He also worked on the crime drama Arrest and Trial, a show that was a forerunner of Law & Order. In the first half of each 90-minute episode, a detective (Ben Gazzara) investigated a crime, while in the second half, a member of the District Attorney's office (Chuck Connors) tried the case. The series lasted only one season in 1963-64.


Though his first novel, The Naked Hunter, was published in 1953, it was not until 1962 that he published his first hardcover book, when Doubleday issued My Name is Morgan (1962), which was based on the life of Mike Todd.[7] Most of his novels dealt with characters based on actual people, romans à clef limning the lives of celebrities, including "The Beautiful Couple" (1968), a bestseller evocative of the life of Todd's former wife Elizabeth Taylor and her fifth husband Richard Burton; The Builders (1969), based on the construction of the Seagram Building, featured characters based on the Modernist architect William Lescaze and the real estate developer William Zeckendorf; and Maggie (1971), based on the relationship of newspaper publisher William Randolph Hearst and his movie star mistress Marion Davies.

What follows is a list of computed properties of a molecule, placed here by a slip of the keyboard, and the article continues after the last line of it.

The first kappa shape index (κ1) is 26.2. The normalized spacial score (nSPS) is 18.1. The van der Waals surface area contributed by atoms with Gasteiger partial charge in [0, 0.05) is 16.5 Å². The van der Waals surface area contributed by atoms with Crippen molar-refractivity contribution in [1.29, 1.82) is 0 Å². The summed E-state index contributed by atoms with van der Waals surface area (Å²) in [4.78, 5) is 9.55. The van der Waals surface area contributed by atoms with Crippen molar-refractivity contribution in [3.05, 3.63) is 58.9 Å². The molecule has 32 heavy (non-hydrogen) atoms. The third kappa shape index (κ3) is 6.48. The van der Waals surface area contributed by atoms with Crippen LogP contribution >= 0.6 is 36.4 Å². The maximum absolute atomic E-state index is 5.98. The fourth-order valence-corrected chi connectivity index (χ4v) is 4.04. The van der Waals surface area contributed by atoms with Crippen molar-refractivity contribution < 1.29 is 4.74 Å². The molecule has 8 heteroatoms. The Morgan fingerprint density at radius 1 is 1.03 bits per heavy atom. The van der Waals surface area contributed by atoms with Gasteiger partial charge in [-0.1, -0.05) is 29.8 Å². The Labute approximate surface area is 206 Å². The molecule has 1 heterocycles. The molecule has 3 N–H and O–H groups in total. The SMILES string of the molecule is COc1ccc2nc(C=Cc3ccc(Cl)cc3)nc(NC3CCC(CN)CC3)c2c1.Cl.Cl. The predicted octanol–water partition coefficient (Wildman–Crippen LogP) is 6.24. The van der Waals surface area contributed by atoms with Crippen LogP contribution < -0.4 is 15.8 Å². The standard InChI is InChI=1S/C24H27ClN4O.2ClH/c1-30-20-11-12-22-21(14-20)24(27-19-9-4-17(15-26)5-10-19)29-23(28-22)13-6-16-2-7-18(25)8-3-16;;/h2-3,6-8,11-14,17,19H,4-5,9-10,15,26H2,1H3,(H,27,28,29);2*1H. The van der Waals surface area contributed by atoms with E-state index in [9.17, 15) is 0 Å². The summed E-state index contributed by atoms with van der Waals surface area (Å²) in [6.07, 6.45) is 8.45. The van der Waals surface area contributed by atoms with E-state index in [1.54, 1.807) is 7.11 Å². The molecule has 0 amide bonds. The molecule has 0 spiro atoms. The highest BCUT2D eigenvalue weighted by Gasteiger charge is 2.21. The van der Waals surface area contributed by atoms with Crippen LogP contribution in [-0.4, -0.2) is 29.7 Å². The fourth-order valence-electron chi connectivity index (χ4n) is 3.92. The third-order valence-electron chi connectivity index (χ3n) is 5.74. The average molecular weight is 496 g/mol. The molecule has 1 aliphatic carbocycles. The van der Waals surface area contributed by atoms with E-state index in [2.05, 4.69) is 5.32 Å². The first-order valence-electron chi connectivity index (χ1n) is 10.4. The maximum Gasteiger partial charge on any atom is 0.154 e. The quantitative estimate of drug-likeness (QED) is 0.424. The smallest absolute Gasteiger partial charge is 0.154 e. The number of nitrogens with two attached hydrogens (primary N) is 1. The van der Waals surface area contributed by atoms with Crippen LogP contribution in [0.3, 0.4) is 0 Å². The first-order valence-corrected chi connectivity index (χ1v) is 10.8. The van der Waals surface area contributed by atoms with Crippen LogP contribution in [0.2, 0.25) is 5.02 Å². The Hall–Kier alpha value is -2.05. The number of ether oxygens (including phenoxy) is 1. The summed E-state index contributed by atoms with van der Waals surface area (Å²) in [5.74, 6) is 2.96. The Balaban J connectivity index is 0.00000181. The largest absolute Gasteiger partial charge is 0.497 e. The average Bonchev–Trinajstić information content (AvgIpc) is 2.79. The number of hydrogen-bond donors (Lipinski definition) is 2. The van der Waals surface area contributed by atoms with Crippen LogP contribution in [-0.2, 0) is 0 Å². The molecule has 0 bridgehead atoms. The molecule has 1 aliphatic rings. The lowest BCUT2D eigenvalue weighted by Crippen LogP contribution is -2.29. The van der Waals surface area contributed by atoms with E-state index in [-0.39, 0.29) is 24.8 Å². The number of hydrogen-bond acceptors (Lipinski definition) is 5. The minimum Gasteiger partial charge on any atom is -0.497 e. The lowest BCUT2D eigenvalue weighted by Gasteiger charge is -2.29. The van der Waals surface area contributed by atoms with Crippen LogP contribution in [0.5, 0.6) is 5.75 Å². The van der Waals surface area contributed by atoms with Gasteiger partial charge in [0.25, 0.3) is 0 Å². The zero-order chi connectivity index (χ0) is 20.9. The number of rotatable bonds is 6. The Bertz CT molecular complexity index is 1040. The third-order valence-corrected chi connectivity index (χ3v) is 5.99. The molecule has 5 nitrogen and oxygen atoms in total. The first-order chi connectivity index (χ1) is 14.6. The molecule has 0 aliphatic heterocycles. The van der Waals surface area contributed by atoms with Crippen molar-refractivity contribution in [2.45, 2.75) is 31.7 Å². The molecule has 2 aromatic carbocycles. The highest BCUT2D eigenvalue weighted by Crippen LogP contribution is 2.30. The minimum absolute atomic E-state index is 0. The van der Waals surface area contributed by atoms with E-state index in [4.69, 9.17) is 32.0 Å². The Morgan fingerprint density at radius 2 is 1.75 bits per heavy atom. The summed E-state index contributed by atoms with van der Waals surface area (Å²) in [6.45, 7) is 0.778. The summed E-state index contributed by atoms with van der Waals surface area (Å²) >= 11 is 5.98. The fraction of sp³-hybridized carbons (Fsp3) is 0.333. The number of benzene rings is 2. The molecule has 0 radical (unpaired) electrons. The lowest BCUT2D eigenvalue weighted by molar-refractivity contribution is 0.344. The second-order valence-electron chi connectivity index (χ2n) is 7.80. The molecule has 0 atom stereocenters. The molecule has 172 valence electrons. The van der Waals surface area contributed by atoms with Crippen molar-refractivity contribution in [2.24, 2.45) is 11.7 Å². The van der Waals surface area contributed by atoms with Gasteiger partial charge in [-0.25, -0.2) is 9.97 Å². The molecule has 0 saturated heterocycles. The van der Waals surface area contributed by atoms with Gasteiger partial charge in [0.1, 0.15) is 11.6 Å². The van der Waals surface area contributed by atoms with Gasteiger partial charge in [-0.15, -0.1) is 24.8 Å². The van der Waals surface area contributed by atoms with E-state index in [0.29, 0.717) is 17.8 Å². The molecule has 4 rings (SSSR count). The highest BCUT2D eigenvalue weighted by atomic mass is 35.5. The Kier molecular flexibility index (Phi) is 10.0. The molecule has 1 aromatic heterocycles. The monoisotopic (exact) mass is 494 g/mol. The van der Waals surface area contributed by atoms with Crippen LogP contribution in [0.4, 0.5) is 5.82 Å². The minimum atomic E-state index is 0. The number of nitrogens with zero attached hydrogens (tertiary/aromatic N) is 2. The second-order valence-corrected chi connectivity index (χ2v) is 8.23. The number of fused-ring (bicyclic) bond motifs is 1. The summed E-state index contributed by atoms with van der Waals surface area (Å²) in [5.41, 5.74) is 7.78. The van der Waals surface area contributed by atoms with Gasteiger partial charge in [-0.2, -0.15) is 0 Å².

Woolfolk wrote TV tie-ins based on the Batman TV series: Batman vs. Three Villains of Doom (1966) (a novelization of the Batman movie based on the series) and Batman vs. the Fearsome Foursome. He also wrote nonfiction: The Great American Birth Rite (1975), co-authored with his wife Joanna Martine Woolfolk, about child raising; and Daddy's Little Girl: The Unspoken Bargain Between Fathers and Their Daughters (1982), co-written with his daughter, the novelist Donna Woolfolk Cross (Pope Joan)

Woolfolk died of congestive heart failure in Syracuse, New York, in 2003.[3] At the time of his death, his novels had sold over six million copies, and eight had been selected by the Book of the Month Club.[1]

In his interview with Contemporary Authors, Woolworth summed up his writing career:

No literary monuments have ever been erected that proclaim: 'He was versatile'. No one looks forward to a new book by William Woolfolk because no one, including the author, knows what it will be.

He claimed that his comic books work outshone his other literary production.[1]


  1. ^ a b c d e f g Oliver, Myrna (10 August 2003). "William Woolfolk, 86; Novelist Wrote for Television, Comics". Los Angeles Times. Retrieved 5 October 2013.
  2. ^ O'Hearn, Martin. "William Woolfolk's Records Book". Who Created the Comic Books?. Retrieved 5 October 2013.
  3. ^ a b c Nash, Eric P. (9 August 2003). "William Woolfolk, 86, Writer Behind Comic-Book Heroes". New York Times. Retrieved 5 October 2013.
  4. ^ O'Hearn, Martin. "Woolfolk Records 1951/02". Who Created the Comic Books?. Retrieved 5 October 2013.
  5. ^ a b Woolfolk, William. "Woolfolk on Weisinger". The Comics Detective. Retrieved 5 October 2013.
  6. ^ "Awards for William Woolfolk". Internet Movie Database. Retrieved 5 October 2013.
  7. ^ "MY NAME IS MORGAN By William Woolfolk". Kirkus Reviews. Retrieved 5 October 2013.